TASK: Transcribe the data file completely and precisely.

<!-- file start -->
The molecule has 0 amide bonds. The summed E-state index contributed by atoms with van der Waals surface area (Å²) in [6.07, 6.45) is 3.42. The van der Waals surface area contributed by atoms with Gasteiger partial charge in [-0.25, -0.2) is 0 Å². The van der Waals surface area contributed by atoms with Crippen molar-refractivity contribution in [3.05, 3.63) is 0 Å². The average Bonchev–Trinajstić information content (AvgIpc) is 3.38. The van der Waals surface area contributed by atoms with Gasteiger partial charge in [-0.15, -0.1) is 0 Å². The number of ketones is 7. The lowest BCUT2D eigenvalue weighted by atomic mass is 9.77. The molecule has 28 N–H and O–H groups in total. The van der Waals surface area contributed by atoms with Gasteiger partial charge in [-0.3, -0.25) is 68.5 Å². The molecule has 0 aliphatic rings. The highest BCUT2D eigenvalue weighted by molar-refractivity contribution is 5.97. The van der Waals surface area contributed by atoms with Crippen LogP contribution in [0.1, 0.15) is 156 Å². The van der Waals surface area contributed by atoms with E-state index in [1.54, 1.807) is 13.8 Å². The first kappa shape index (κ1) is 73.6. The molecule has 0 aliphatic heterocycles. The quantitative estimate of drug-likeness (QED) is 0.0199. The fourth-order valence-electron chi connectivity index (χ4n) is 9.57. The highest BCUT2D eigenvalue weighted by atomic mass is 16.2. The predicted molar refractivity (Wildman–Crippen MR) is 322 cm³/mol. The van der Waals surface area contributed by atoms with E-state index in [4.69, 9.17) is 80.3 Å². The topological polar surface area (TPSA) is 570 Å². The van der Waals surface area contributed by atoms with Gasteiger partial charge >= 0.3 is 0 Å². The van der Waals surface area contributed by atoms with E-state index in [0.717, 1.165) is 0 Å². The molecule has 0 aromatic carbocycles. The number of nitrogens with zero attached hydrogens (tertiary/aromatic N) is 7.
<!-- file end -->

The molecule has 0 amide bonds. The summed E-state index contributed by atoms with van der Waals surface area (Å²) in [6.07, 6.45) is 3.42. The van der Waals surface area contributed by atoms with Gasteiger partial charge in [-0.25, -0.2) is 0 Å². The van der Waals surface area contributed by atoms with Crippen molar-refractivity contribution in [3.05, 3.63) is 0 Å². The average Bonchev–Trinajstić information content (AvgIpc) is 3.38. The van der Waals surface area contributed by atoms with Gasteiger partial charge in [-0.15, -0.1) is 0 Å². The number of ketones is 7. The lowest BCUT2D eigenvalue weighted by atomic mass is 9.77. The molecule has 28 N–H and O–H groups in total. The van der Waals surface area contributed by atoms with Gasteiger partial charge in [-0.3, -0.25) is 68.5 Å². The molecule has 0 aliphatic rings. The highest BCUT2D eigenvalue weighted by molar-refractivity contribution is 5.97. The van der Waals surface area contributed by atoms with Crippen LogP contribution in [0.1, 0.15) is 156 Å². The van der Waals surface area contributed by atoms with E-state index in [1.54, 1.807) is 13.8 Å². The first kappa shape index (κ1) is 73.6. The molecule has 0 aliphatic heterocycles. The quantitative estimate of drug-likeness (QED) is 0.0199. The fourth-order valence-electron chi connectivity index (χ4n) is 9.57. The highest BCUT2D eigenvalue weighted by atomic mass is 16.2. The predicted molar refractivity (Wildman–Crippen MR) is 322 cm³/mol. The van der Waals surface area contributed by atoms with E-state index in [4.69, 9.17) is 80.3 Å². The topological polar surface area (TPSA) is 570 Å². The van der Waals surface area contributed by atoms with Gasteiger partial charge >= 0.3 is 0 Å². The van der Waals surface area contributed by atoms with E-state index in [0.717, 1.165) is 0 Å². The molecule has 0 aromatic carbocycles. The number of nitrogens with zero attached hydrogens (tertiary/aromatic N) is 7.